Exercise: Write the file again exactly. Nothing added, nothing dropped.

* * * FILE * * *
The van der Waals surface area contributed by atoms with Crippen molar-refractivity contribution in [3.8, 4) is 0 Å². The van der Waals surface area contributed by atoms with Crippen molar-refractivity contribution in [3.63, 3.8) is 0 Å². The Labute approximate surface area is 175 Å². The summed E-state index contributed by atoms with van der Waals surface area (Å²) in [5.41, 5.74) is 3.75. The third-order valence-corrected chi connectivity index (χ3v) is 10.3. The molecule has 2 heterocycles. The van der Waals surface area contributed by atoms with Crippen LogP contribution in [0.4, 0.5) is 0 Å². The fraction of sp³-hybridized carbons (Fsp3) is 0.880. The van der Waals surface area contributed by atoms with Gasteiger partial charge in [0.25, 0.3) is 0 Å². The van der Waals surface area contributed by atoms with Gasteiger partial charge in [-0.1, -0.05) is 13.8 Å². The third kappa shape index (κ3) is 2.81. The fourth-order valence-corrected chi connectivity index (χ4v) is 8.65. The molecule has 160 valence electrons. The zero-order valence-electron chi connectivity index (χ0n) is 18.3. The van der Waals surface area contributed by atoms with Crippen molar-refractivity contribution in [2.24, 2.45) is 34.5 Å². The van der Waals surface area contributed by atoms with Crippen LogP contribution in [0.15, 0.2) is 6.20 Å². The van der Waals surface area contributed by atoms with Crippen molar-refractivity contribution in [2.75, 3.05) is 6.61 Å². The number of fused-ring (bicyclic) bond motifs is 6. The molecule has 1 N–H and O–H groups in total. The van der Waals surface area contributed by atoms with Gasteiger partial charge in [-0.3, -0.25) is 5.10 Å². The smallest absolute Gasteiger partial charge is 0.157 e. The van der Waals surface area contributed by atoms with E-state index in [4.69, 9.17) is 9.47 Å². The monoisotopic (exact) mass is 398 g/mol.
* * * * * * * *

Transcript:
The van der Waals surface area contributed by atoms with Crippen molar-refractivity contribution in [3.8, 4) is 0 Å². The van der Waals surface area contributed by atoms with Crippen molar-refractivity contribution in [3.63, 3.8) is 0 Å². The Labute approximate surface area is 175 Å². The summed E-state index contributed by atoms with van der Waals surface area (Å²) in [5.41, 5.74) is 3.75. The third-order valence-corrected chi connectivity index (χ3v) is 10.3. The molecule has 2 heterocycles. The van der Waals surface area contributed by atoms with Crippen LogP contribution in [0.4, 0.5) is 0 Å². The fraction of sp³-hybridized carbons (Fsp3) is 0.880. The van der Waals surface area contributed by atoms with Gasteiger partial charge in [0.25, 0.3) is 0 Å². The van der Waals surface area contributed by atoms with Gasteiger partial charge in [-0.1, -0.05) is 13.8 Å². The third kappa shape index (κ3) is 2.81. The fourth-order valence-corrected chi connectivity index (χ4v) is 8.65. The molecule has 160 valence electrons. The zero-order valence-electron chi connectivity index (χ0n) is 18.3. The van der Waals surface area contributed by atoms with Crippen molar-refractivity contribution in [2.24, 2.45) is 34.5 Å². The van der Waals surface area contributed by atoms with Crippen LogP contribution in [0.15, 0.2) is 6.20 Å². The van der Waals surface area contributed by atoms with Crippen molar-refractivity contribution in [2.75, 3.05) is 6.61 Å². The number of fused-ring (bicyclic) bond motifs is 6. The molecule has 1 N–H and O–H groups in total. The van der Waals surface area contributed by atoms with Gasteiger partial charge in [-0.3, -0.25) is 5.10 Å². The smallest absolute Gasteiger partial charge is 0.157 e. The van der Waals surface area contributed by atoms with E-state index in [4.69, 9.17) is 9.47 Å². The monoisotopic (exact) mass is 398 g/mol.